The saxophonist, teacher, and majestic figure Joel Press has left us. Joel wasn’t tall (neither am I) but he carried himself powerfully. My nickname for him — which I never told him, fearing he might be offended — was THE LITTLE LION. (Joel might have disliked being characterized as little in anything.)
Not aggressive, not arrogant, but a man who knew himself and was proud of what he knew.
I met Joel in sound before I met him in person. In 2004, I was reviewing CDs for CADENCE, the wide-ranging and deeply ethical magazine devoted to “creative improvised music,” The editor, Robert D. Rusch, a wonderful man, knew of my more traditional bent and often tossed me recordings slightly outside my known Paradise — “to make me stretch,” he said. I had not heard of Joel or his fellows, but the CD above convinced me that I had passed by a master. Here is some of what I wrote.
He is one of those musicians—and they are rarer than you might think—who has digested the history of the music and the instrumental tradition that has come before him without parading an assortment of favorite phrases from his five tenor idols. Yes, he has a purring, mellow approach reminiscent of Harold Ashby, but he is no easy-listening recreator: he knows Rollins and Lacy as well as Hawkins and Young. But Press sounds so much like himself that you cannot predict what his next phrase will be – and he is worth championing just because he does not think in four or eight-bar modules. To add to this, his melodic lines are logical, they are rhythmically intriguing, and he has a wonderful respect for songs, savoring their emotions. His version of “Lover Man,” for one example, will make it hard for me to listen to anyone else’s. And he is not harnessed by “Swing” conventions: the repertoire moves easily from classic Bebop to the much more abstract “Is What Is” (based on “What Is This Thing Called Love”). Even better—he plays soprano with fervor, accuracy, and beautiful intonation, no sourness, no intentional harshness. Although the repertoire is primarily standard material, the performances are original—not in some self-consciously radical way, but they encourage listeners to forget how well-worn they might have thought “Groovin’ High,” for instance.
Joel was pleased by the review and we began a correspondence. I no longer have my emails from 2004, but I know his were warm and gracious. And because he had “been there,” he sent me snippets of first-hand jazz history that delighted me. He had seen Sidney Catlett at Town Hall. He could tell me that the hamburgers at Julius’ in Greenwich Village were exceptional. he had seen Charlie Parker live; he had glimpsed obscure worthies: “One of my favorite musicians during the 60s was the alto saxophonist Dave Schildkraut, who played there in a small group led by Buddy Rich. Dave was the hero of all of the young New York saxophone players. Arnie Lawrence, with whom I often jammed after our gigs in the Catskill Mountains, probably switched from tenor to alto because of Dave. Schildkraut’s pianist and close friend, Bill Triglia was a mentor to Lawrence.” Joel had heard Steve Lacy sitting in at Arthur’s Tavern with Loumell Morgan at Arthur’s Tavern; he had played with Peter Ind.
He was a first-class hilarious memoirist: here is his portrait of Jo Jones.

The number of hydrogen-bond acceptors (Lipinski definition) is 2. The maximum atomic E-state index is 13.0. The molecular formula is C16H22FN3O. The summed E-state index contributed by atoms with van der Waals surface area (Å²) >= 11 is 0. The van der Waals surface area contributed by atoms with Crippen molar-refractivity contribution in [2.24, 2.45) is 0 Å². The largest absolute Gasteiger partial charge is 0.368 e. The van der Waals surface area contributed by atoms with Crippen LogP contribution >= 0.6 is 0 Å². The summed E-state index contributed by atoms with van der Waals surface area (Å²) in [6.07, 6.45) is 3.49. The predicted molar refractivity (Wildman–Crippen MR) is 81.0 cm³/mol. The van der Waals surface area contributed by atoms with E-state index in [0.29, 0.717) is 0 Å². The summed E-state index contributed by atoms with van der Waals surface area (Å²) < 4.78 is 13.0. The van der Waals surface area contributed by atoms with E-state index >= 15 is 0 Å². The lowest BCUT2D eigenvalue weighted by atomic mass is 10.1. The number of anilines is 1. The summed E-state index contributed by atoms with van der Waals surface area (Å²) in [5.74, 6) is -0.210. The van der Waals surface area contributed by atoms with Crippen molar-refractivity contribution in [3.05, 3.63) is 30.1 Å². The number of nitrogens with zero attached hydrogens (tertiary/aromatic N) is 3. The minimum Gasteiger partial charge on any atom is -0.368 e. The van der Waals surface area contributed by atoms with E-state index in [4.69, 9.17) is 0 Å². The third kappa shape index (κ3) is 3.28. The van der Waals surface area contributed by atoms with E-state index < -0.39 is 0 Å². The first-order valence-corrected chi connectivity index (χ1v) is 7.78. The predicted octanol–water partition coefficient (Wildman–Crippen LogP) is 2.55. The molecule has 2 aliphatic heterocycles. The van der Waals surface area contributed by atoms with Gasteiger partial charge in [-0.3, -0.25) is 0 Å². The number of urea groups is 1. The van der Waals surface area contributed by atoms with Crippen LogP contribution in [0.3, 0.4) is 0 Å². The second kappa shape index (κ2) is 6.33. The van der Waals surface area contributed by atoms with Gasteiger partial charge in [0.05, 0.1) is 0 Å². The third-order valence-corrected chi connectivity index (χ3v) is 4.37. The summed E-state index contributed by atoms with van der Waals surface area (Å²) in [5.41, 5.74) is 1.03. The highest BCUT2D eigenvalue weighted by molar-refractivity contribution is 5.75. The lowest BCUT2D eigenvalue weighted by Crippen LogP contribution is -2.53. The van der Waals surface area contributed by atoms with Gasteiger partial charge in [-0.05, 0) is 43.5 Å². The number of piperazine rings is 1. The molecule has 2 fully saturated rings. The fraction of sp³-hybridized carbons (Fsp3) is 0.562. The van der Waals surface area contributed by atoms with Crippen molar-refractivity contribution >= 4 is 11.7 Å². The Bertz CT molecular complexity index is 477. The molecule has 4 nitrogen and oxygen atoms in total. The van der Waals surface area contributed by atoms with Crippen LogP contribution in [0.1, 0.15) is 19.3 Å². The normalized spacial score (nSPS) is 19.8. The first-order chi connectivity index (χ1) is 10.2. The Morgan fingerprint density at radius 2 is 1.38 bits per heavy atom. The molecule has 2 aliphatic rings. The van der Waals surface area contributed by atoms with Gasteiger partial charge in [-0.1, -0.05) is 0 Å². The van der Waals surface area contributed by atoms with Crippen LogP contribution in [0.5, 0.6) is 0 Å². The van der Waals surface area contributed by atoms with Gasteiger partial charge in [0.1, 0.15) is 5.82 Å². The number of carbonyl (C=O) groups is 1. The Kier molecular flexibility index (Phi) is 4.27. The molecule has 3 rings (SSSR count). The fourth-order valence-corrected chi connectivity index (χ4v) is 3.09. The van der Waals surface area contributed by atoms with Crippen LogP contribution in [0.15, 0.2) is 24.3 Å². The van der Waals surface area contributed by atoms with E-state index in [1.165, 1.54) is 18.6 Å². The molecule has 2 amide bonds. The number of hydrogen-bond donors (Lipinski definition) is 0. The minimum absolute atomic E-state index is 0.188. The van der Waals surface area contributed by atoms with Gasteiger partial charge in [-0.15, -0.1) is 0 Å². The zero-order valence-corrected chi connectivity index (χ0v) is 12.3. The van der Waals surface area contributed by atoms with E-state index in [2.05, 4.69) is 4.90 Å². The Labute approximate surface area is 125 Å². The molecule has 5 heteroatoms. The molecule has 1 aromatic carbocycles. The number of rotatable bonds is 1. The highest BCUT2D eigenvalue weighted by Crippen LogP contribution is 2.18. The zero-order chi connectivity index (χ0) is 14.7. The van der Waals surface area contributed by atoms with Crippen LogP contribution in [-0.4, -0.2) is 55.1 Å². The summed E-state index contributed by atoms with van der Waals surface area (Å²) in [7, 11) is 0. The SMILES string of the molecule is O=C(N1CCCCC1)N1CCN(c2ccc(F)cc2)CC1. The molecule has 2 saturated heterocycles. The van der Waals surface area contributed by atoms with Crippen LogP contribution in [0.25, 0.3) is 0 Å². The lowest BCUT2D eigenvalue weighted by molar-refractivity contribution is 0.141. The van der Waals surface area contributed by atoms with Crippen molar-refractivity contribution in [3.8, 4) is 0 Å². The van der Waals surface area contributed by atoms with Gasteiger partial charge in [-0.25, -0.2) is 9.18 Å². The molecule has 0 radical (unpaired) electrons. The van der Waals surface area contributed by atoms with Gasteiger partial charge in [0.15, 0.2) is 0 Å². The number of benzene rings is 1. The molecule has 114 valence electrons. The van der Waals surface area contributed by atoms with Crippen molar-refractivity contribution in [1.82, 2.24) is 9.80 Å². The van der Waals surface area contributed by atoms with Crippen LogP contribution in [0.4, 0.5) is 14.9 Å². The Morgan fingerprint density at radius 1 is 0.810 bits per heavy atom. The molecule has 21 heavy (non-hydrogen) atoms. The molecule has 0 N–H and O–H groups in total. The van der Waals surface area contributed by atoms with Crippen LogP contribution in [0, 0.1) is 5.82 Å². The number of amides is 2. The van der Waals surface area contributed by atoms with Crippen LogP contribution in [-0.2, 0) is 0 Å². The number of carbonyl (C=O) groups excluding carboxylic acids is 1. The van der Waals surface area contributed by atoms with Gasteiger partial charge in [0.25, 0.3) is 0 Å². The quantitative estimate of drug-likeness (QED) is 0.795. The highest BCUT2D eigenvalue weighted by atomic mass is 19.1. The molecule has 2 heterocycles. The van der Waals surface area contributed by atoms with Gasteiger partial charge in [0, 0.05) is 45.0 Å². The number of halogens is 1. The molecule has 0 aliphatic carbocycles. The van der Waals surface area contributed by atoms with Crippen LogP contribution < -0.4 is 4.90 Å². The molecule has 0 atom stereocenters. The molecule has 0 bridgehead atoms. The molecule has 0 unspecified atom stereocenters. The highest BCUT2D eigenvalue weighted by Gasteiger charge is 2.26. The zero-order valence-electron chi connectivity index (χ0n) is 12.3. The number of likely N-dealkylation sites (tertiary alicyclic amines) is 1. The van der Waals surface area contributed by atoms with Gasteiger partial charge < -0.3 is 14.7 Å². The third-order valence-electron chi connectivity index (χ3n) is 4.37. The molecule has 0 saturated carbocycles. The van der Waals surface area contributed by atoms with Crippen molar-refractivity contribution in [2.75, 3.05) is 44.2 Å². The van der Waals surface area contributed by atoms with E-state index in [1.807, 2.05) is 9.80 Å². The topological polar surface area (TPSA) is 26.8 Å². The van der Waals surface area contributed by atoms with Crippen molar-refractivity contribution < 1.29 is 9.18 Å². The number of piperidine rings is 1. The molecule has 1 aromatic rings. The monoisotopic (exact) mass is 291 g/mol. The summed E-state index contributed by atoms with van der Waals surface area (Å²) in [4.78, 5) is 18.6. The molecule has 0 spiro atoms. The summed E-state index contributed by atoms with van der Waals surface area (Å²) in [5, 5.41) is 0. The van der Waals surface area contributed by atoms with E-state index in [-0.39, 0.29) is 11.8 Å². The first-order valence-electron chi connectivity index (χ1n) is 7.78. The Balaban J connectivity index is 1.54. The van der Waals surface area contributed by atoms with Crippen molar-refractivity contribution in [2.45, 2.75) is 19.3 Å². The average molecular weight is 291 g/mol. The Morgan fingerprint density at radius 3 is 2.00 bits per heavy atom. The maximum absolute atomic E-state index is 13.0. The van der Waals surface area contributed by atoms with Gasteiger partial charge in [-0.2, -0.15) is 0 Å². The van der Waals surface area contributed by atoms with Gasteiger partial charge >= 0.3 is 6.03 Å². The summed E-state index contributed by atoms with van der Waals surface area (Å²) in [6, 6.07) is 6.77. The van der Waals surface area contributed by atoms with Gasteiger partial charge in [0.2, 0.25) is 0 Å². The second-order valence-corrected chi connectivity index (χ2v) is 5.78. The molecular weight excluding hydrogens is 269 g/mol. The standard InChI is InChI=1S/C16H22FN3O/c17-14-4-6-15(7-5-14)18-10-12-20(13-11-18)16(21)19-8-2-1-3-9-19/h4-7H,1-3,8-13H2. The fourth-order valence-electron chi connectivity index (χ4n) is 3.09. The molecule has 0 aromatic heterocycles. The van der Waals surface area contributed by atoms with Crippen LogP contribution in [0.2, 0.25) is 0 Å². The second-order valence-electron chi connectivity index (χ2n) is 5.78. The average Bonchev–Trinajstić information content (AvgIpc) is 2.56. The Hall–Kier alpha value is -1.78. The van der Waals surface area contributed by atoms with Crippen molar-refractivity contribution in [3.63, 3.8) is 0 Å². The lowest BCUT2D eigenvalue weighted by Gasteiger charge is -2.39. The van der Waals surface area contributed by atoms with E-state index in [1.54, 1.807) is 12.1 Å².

In 1979 I played the Sunday brunch at “Lulu White’s” in Boston’s South End. The club was run by a young Ivy League fellow. Jo Jones had played there and discovered that said owner had an apartment across the street from the club. Jo made himself “guest in residence,” despite the lack of a formal invitation. On Sunday Jo would appear at lunchtime, handsome, elegant and charming. Despite our efforts to get him to sit in, he declined. Although he appeared to enjoy the group’s overall playing, we suspected that our mediocre bassist was not up to his standard.
During my residence in New York during the 60s, several of us were in the Colony Record Shop on Broadway, opposite Birdland when Jo entered. He was elated and told us with a big smile on his face that he had, to his great delight, added a tenor saxophonist to his group who sounded like Prez. It was Paul Quinichette.
On the dark side, Jo played at Sandy’s in Beverly, Massachusetts in the 80s. The band members , including Budd Johnson, altered the band’s name from “Jo Jones and Friends” to “Jo Jones and Enemies,” each member attempting to stay as distant from the drummer as the bandstand would allow.
When Warne Marsh played at Lulu white’s on a Sunday night, Jo, without being invited, sat down at the drums and started to play, angering the equally temperamental Sal Mosca. The confrontation was thankfully verbal, but no music ensued and Jo left the stand after a few hits on the snare drum.
And here he is on Coleman Hawkins:
Those Coleman Hawkins sides on Asch have always knocked me out. He is still the King. He was our Picasso, constantly changing and showing us the way over many decades. I am so happy to have heard him in many settings…first at The Apollo, when I absented myself from afternoon high school classes to dig a matinee. The band included both Monk and Dizzy…in the 6o’s at MOMA, in the sculpture court, with Roy….at Birdland with Milt Jackson, and alongside Fats Navarro at a JATP concert in Denver. In the 60s I attended a memorable concert at The Little Theater between Broadway and 8th Avenue, with Ben Webster, the pianist Paul Neves, Major Holley, and Eddie Locke. Hawk was on fire. Ben, smiled, obviously enraptured by Coleman, and played well, but didn’t even attempt to match Hawk’s passion. As is so often the case, the best music played goes out the window, unless, of course there is a happy man present with a video camera.
We met in person when Joel moved to New York in 2010 to play: the scene was so much more lively than the one outside of Boston. By then, I had both this blog and a video camera — and I was able to see and capture the magical rapport between Joel and his friend and student, the splendid pianist Michael Kanan.
Here is a splendidly touching example of Joel and Michael, at Smalls, on October 20, 2011:
Listeners with good ears will hear the jaunty approach that comes from Jimmie Rowles. Others, even if the Rowles current is not evident, will note the mix of tenderness and playfulness, the mutual respect for melody and its possibilities. Joel was fascinated with the purr of the tenor, its ability to glide between notes and phrases: songs were his friends, his ideals.